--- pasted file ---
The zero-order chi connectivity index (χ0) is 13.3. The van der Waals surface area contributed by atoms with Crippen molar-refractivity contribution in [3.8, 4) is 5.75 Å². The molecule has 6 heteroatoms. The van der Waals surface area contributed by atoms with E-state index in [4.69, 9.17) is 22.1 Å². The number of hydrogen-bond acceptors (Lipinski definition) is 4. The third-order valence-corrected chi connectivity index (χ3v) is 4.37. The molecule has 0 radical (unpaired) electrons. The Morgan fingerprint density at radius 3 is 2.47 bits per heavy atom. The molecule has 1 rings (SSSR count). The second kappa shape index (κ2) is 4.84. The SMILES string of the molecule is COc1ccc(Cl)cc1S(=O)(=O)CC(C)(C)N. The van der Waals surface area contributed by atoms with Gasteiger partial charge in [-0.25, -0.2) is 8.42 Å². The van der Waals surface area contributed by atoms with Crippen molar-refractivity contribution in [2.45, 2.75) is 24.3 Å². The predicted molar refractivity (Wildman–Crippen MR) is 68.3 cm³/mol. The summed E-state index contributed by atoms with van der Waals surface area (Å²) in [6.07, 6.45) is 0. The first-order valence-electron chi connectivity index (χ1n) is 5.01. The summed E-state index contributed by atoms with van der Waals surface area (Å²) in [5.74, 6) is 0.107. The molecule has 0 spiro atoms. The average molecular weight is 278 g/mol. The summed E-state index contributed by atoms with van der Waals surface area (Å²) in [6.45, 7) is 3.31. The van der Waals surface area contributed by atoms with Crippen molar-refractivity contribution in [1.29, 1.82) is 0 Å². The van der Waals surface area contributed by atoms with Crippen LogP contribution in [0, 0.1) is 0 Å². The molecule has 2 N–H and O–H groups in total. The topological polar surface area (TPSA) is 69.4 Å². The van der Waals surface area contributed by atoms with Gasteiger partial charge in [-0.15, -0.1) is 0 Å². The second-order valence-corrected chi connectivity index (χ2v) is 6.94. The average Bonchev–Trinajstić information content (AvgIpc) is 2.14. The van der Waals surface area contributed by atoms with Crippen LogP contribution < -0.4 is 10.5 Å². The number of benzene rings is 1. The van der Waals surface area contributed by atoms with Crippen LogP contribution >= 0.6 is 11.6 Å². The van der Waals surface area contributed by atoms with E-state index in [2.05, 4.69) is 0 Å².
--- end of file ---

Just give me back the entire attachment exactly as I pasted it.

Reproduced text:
The zero-order chi connectivity index (χ0) is 13.3. The van der Waals surface area contributed by atoms with Crippen molar-refractivity contribution in [3.8, 4) is 5.75 Å². The molecule has 6 heteroatoms. The van der Waals surface area contributed by atoms with E-state index in [4.69, 9.17) is 22.1 Å². The number of hydrogen-bond acceptors (Lipinski definition) is 4. The third-order valence-corrected chi connectivity index (χ3v) is 4.37. The molecule has 0 radical (unpaired) electrons. The Morgan fingerprint density at radius 3 is 2.47 bits per heavy atom. The molecule has 1 rings (SSSR count). The second kappa shape index (κ2) is 4.84. The SMILES string of the molecule is COc1ccc(Cl)cc1S(=O)(=O)CC(C)(C)N. The van der Waals surface area contributed by atoms with Gasteiger partial charge in [-0.25, -0.2) is 8.42 Å². The van der Waals surface area contributed by atoms with Crippen molar-refractivity contribution in [2.45, 2.75) is 24.3 Å². The predicted molar refractivity (Wildman–Crippen MR) is 68.3 cm³/mol. The summed E-state index contributed by atoms with van der Waals surface area (Å²) in [6.07, 6.45) is 0. The first-order valence-electron chi connectivity index (χ1n) is 5.01. The summed E-state index contributed by atoms with van der Waals surface area (Å²) in [5.74, 6) is 0.107. The molecule has 0 spiro atoms. The average molecular weight is 278 g/mol. The summed E-state index contributed by atoms with van der Waals surface area (Å²) in [6.45, 7) is 3.31. The van der Waals surface area contributed by atoms with Crippen molar-refractivity contribution in [1.29, 1.82) is 0 Å². The van der Waals surface area contributed by atoms with Crippen LogP contribution in [0, 0.1) is 0 Å². The molecule has 2 N–H and O–H groups in total. The topological polar surface area (TPSA) is 69.4 Å². The van der Waals surface area contributed by atoms with Gasteiger partial charge in [-0.15, -0.1) is 0 Å². The second-order valence-corrected chi connectivity index (χ2v) is 6.94. The average Bonchev–Trinajstić information content (AvgIpc) is 2.14. The van der Waals surface area contributed by atoms with Crippen LogP contribution < -0.4 is 10.5 Å². The number of benzene rings is 1. The van der Waals surface area contributed by atoms with Crippen LogP contribution >= 0.6 is 11.6 Å². The van der Waals surface area contributed by atoms with E-state index in [2.05, 4.69) is 0 Å².